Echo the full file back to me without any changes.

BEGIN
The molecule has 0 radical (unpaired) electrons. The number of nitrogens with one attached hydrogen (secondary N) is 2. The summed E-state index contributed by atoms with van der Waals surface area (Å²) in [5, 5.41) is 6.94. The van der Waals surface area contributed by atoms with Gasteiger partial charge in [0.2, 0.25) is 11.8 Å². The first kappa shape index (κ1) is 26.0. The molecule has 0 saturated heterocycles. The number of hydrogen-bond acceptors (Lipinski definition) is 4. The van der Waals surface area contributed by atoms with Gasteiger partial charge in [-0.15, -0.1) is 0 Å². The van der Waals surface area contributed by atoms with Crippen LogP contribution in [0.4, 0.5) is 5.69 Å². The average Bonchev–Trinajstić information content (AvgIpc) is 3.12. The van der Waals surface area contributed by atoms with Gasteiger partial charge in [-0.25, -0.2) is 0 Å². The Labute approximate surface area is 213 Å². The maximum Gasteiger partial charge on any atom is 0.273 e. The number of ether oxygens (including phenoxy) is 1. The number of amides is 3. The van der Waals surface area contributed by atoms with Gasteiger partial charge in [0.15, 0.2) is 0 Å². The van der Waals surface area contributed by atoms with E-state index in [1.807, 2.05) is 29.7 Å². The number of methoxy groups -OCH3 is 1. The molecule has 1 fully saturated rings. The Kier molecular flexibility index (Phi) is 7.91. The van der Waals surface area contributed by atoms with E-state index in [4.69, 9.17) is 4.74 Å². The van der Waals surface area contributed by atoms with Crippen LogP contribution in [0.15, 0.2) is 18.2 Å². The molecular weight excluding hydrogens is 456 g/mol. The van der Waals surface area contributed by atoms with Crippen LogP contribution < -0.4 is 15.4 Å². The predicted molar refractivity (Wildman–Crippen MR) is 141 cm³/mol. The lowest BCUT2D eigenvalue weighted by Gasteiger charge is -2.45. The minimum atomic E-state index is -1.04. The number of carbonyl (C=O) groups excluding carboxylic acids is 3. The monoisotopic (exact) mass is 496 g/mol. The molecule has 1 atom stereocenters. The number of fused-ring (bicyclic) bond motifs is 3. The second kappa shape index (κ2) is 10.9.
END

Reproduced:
The molecule has 0 radical (unpaired) electrons. The number of nitrogens with one attached hydrogen (secondary N) is 2. The summed E-state index contributed by atoms with van der Waals surface area (Å²) in [5, 5.41) is 6.94. The van der Waals surface area contributed by atoms with Gasteiger partial charge in [0.2, 0.25) is 11.8 Å². The first kappa shape index (κ1) is 26.0. The molecule has 0 saturated heterocycles. The number of hydrogen-bond acceptors (Lipinski definition) is 4. The van der Waals surface area contributed by atoms with Gasteiger partial charge in [-0.15, -0.1) is 0 Å². The van der Waals surface area contributed by atoms with Crippen LogP contribution in [0.4, 0.5) is 5.69 Å². The average Bonchev–Trinajstić information content (AvgIpc) is 3.12. The van der Waals surface area contributed by atoms with Gasteiger partial charge in [-0.25, -0.2) is 0 Å². The Labute approximate surface area is 213 Å². The maximum Gasteiger partial charge on any atom is 0.273 e. The number of ether oxygens (including phenoxy) is 1. The number of amides is 3. The van der Waals surface area contributed by atoms with Gasteiger partial charge in [0.15, 0.2) is 0 Å². The van der Waals surface area contributed by atoms with E-state index in [1.807, 2.05) is 29.7 Å². The number of methoxy groups -OCH3 is 1. The molecule has 1 fully saturated rings. The Kier molecular flexibility index (Phi) is 7.91. The van der Waals surface area contributed by atoms with E-state index in [4.69, 9.17) is 4.74 Å². The van der Waals surface area contributed by atoms with Crippen LogP contribution in [0.15, 0.2) is 18.2 Å². The molecular weight excluding hydrogens is 456 g/mol. The van der Waals surface area contributed by atoms with Crippen LogP contribution < -0.4 is 15.4 Å². The predicted molar refractivity (Wildman–Crippen MR) is 141 cm³/mol. The lowest BCUT2D eigenvalue weighted by Gasteiger charge is -2.45. The minimum atomic E-state index is -1.04. The number of carbonyl (C=O) groups excluding carboxylic acids is 3. The monoisotopic (exact) mass is 496 g/mol. The molecule has 1 atom stereocenters. The number of fused-ring (bicyclic) bond motifs is 3. The second kappa shape index (κ2) is 10.9.